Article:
Michael Behan

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Storyboards, Multiple Developers and Git.

An updated version of this article is available on my employer’s blog

Storyboards are great. You can get the flow of your app set up in a few minutes without writing a line of code, you can initialise your navigation controllers and tabs ridiculously easily and zoom out a bit and you get a lovely picture of your entire app on a single screen, with lines and boxes and everything.

But storyboards can be cruel if you’re not careful. Git pulls become nervy affairs, a slip merging by hand can render your storyboard unreadable by Xcode and not knowing when to stop using them can turn your lovely lines and boxes into a maintenance nightmare.

John McClane, crawling through some ducting, wishing he still used nibs

“Come to the coast, we’ll get together, have a few segues”

We’ve done a bunch of apps of all shapes and sizes using storyboards over the last year or so and we’re working on perfecting our use of them. I’ve been investigating and testing storyboard best practice and this is what I’ve learned so far.

The Precap

(Wiktionary says it’s a word)

  • Everyone on the same build of Xcode
  • Multiple storyboards
  • Use Nibs for custom views
  • One person owns the storyboard setup / decides granularity
  • Think about which storyboards are involved when assigning tasks
  • Merge storyboards often
  • Xcode is your git client


We’ve had hassle sharing storyboards across even minor versions of Xcode, storyboards created in one will do crazy stuff in another, or just plain won’t work. Don’t let anyone sneak ahead to the latest developer preview unless they’re doing a separate installation.

Multiple storyboards

But what about the lovely whole app view, all those lovely lines and boxes all perfectly arranged? That was never what storyboards were about, and you’ve still got your whiteboard for that. Divide and conquer is your mantra for everything else you do so it should be for storyboards too. It’s easier to reason about storyboards with a single purpose and devs are less likely to trip each other up if they’re not working on the same storyboards at the same time.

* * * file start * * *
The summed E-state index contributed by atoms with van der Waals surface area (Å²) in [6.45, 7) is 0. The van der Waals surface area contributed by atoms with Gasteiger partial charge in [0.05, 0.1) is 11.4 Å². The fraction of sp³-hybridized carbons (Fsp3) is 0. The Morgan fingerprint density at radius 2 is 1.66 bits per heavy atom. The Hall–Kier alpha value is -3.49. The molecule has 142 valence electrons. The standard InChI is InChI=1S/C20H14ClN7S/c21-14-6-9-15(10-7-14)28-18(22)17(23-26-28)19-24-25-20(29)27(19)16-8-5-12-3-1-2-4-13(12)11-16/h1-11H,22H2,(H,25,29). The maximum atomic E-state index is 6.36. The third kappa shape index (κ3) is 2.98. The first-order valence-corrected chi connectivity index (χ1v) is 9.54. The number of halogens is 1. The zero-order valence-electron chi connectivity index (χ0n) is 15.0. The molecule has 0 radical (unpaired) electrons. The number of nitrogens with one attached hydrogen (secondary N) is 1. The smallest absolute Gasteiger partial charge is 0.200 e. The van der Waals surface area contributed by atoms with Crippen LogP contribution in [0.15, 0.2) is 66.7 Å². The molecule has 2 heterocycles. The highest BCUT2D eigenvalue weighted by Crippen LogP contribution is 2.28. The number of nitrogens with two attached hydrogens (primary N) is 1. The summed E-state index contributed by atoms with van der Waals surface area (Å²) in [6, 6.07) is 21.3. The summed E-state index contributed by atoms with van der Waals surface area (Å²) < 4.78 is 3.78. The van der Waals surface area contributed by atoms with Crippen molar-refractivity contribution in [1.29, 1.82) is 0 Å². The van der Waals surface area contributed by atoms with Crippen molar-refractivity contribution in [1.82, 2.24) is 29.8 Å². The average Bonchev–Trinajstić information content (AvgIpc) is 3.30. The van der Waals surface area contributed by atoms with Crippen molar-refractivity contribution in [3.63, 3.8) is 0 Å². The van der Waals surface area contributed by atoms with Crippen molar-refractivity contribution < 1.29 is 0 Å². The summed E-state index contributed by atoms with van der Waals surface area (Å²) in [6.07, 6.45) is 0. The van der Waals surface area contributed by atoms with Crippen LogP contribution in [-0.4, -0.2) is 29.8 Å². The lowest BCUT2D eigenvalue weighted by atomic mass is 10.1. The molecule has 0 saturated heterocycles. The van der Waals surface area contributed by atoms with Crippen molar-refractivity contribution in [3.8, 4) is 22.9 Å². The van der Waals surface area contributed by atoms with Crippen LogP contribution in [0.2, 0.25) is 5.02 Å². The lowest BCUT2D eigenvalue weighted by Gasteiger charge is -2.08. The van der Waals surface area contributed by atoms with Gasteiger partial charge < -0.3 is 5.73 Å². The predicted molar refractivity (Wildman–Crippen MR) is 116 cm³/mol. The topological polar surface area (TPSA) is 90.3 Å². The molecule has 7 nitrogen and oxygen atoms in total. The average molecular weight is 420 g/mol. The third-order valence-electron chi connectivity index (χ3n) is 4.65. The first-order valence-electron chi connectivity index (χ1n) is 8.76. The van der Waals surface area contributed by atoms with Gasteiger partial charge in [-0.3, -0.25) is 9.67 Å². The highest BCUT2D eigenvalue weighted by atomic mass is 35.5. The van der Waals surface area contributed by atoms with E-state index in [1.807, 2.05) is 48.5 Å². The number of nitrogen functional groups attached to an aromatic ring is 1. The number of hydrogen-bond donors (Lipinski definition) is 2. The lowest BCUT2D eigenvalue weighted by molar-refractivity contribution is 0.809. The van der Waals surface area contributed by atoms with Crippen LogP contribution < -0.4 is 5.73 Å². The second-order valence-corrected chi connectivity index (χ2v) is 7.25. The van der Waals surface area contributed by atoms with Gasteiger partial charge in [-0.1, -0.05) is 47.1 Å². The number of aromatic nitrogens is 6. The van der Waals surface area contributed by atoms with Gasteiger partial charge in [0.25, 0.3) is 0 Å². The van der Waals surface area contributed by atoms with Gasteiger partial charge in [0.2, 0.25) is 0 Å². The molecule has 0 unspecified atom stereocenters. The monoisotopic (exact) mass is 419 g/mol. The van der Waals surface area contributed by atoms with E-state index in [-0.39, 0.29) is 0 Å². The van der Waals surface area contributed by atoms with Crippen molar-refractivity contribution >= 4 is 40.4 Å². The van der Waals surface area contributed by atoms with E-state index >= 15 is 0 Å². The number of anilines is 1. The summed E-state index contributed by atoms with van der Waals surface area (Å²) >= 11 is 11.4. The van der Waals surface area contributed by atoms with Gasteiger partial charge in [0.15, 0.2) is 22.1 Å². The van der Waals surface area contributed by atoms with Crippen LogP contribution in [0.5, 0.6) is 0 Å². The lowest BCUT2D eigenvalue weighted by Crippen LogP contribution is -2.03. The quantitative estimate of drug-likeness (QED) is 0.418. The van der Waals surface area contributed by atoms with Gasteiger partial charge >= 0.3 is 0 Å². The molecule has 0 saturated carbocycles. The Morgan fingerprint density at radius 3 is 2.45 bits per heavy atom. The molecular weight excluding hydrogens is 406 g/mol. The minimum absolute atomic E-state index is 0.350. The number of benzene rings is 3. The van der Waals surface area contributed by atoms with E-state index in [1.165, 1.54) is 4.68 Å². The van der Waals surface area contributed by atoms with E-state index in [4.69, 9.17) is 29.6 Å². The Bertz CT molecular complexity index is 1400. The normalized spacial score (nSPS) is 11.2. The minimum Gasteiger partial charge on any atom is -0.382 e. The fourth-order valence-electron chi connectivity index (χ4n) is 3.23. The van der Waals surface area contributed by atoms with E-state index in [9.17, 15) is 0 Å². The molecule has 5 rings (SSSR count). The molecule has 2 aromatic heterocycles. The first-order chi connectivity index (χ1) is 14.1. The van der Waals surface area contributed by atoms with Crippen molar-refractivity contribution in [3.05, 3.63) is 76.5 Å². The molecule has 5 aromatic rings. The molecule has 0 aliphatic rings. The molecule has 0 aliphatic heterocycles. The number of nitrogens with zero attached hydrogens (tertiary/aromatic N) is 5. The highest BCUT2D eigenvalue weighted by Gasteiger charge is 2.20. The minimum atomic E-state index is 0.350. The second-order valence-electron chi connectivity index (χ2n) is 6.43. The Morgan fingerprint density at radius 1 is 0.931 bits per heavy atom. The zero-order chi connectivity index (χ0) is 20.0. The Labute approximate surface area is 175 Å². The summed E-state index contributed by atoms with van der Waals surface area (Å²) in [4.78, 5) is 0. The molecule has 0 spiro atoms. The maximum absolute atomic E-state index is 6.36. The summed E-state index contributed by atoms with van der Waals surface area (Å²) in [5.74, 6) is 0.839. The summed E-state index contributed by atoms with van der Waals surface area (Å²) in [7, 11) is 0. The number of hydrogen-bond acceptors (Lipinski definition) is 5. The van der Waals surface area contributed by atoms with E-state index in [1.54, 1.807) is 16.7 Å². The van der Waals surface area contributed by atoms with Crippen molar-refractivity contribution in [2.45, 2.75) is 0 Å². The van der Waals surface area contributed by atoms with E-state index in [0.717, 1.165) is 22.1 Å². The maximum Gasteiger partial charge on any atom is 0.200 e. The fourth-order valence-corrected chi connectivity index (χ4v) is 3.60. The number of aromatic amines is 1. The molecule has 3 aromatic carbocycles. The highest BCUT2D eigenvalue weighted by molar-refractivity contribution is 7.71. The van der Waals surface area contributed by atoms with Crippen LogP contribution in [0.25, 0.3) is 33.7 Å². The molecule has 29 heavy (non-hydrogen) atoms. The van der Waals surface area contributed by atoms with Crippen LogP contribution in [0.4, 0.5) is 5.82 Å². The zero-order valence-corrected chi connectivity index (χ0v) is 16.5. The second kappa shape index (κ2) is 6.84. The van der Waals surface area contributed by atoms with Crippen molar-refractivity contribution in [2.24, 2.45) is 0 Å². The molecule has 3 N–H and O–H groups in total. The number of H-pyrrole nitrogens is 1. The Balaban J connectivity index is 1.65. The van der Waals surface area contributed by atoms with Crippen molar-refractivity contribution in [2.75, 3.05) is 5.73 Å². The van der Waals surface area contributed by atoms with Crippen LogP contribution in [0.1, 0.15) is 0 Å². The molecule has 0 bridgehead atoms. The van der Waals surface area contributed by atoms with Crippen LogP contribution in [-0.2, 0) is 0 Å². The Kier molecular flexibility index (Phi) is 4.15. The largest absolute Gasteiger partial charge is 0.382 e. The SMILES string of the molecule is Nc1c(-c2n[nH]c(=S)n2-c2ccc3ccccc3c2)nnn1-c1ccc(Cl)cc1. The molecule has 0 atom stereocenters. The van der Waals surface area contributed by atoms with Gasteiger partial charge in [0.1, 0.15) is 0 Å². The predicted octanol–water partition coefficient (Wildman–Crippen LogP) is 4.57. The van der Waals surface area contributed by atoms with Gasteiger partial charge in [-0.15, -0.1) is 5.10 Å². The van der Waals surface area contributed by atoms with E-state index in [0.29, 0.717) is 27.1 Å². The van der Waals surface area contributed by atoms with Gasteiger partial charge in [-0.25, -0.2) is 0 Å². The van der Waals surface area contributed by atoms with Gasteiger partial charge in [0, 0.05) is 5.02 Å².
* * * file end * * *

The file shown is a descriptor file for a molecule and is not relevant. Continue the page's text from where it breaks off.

So how do you break it up?

Per user story is a decent approach, but that can be too granular at times. A separate storyboard for login and one for viewing an account makes sense, but maybe you should keep the lost password flow in with your login - If all you’ve got in each storyboard is a single view controller you might as well be using Nibs, the beauty of storyboards is making connections between view controllers.

But you said to keep using Nibs?

Yep, for custom views, table view cells and the like. A view can’t exist outside a view controller in a storyboard so if you don’t need a view controller for it you really shouldn’t be adding it to a storyboard.

So what about single view controllers in Nibs then?

We’ve a project in which we’ve used some Nibs from an existing project in conjunction with a storyboard and it hasn’t been a problem, but if I was making those components again now they’d be in a storyboard. Having a single view controller in a storyboard will make sense at times, and when you end up wanting to add additional screens to your account details say and all you have to do is drag a new view controller in beside the existing one and hook up a segue you’ll be happy.

Multiple devs

Even with all your concerns perfectly separated, and making sure everyone’s on the same page you’re going to end up working on the same storyboard as someone else at the same time. Having to wait for someone to give you their changes before you can do something is no fun so I wanted to see just how careful you really have to be.

I created a simple Xcode project with a single storyboard and set out with my new git friend to put together a few screens.

Test 1: Adding to the same empty view controller

I started off simply adding a label and having Testy add an empty Image View.

We’re working on the same view controller right away so I expected there to be a conflict to sort out and indeed there was.